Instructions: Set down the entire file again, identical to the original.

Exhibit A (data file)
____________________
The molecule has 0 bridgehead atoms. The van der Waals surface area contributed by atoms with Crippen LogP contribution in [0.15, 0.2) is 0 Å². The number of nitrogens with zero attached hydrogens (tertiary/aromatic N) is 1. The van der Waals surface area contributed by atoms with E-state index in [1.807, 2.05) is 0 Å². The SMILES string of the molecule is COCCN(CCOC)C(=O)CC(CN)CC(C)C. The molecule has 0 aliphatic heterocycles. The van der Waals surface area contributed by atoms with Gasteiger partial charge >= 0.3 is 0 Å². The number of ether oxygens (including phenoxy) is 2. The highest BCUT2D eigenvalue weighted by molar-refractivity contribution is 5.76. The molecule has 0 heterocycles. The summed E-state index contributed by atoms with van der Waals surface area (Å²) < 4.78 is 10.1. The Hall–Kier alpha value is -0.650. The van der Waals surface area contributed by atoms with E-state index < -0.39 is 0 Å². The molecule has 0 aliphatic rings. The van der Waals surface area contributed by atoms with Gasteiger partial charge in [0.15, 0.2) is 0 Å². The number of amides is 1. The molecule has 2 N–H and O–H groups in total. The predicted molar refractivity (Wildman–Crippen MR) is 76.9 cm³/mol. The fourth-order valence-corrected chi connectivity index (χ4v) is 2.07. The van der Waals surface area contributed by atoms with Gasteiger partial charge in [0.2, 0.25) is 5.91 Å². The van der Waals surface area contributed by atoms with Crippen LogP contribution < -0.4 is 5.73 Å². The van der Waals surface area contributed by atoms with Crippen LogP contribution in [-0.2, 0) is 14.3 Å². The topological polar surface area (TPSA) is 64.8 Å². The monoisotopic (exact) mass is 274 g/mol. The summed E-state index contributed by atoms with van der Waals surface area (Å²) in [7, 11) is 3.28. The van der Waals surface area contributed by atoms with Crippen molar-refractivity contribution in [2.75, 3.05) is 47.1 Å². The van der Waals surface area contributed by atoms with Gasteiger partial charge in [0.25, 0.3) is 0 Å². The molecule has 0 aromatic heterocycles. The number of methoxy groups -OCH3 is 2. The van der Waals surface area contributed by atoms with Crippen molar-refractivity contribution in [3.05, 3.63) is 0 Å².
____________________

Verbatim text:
The molecule has 0 bridgehead atoms. The van der Waals surface area contributed by atoms with Crippen LogP contribution in [0.15, 0.2) is 0 Å². The number of nitrogens with zero attached hydrogens (tertiary/aromatic N) is 1. The van der Waals surface area contributed by atoms with E-state index in [1.807, 2.05) is 0 Å². The SMILES string of the molecule is COCCN(CCOC)C(=O)CC(CN)CC(C)C. The molecule has 0 aliphatic heterocycles. The van der Waals surface area contributed by atoms with Gasteiger partial charge >= 0.3 is 0 Å². The number of ether oxygens (including phenoxy) is 2. The highest BCUT2D eigenvalue weighted by molar-refractivity contribution is 5.76. The molecule has 0 heterocycles. The summed E-state index contributed by atoms with van der Waals surface area (Å²) < 4.78 is 10.1. The Hall–Kier alpha value is -0.650. The van der Waals surface area contributed by atoms with E-state index < -0.39 is 0 Å². The molecule has 0 aliphatic rings. The van der Waals surface area contributed by atoms with Gasteiger partial charge in [0.15, 0.2) is 0 Å². The number of amides is 1. The molecule has 2 N–H and O–H groups in total. The predicted molar refractivity (Wildman–Crippen MR) is 76.9 cm³/mol. The fourth-order valence-corrected chi connectivity index (χ4v) is 2.07. The van der Waals surface area contributed by atoms with Gasteiger partial charge in [0.2, 0.25) is 5.91 Å². The van der Waals surface area contributed by atoms with Crippen LogP contribution < -0.4 is 5.73 Å². The van der Waals surface area contributed by atoms with Crippen LogP contribution in [-0.2, 0) is 14.3 Å². The topological polar surface area (TPSA) is 64.8 Å². The monoisotopic (exact) mass is 274 g/mol. The summed E-state index contributed by atoms with van der Waals surface area (Å²) in [7, 11) is 3.28. The van der Waals surface area contributed by atoms with Crippen molar-refractivity contribution in [2.75, 3.05) is 47.1 Å². The van der Waals surface area contributed by atoms with Gasteiger partial charge in [0.25, 0.3) is 0 Å². The molecule has 0 aromatic heterocycles. The number of methoxy groups -OCH3 is 2. The van der Waals surface area contributed by atoms with Crippen molar-refractivity contribution in [3.05, 3.63) is 0 Å².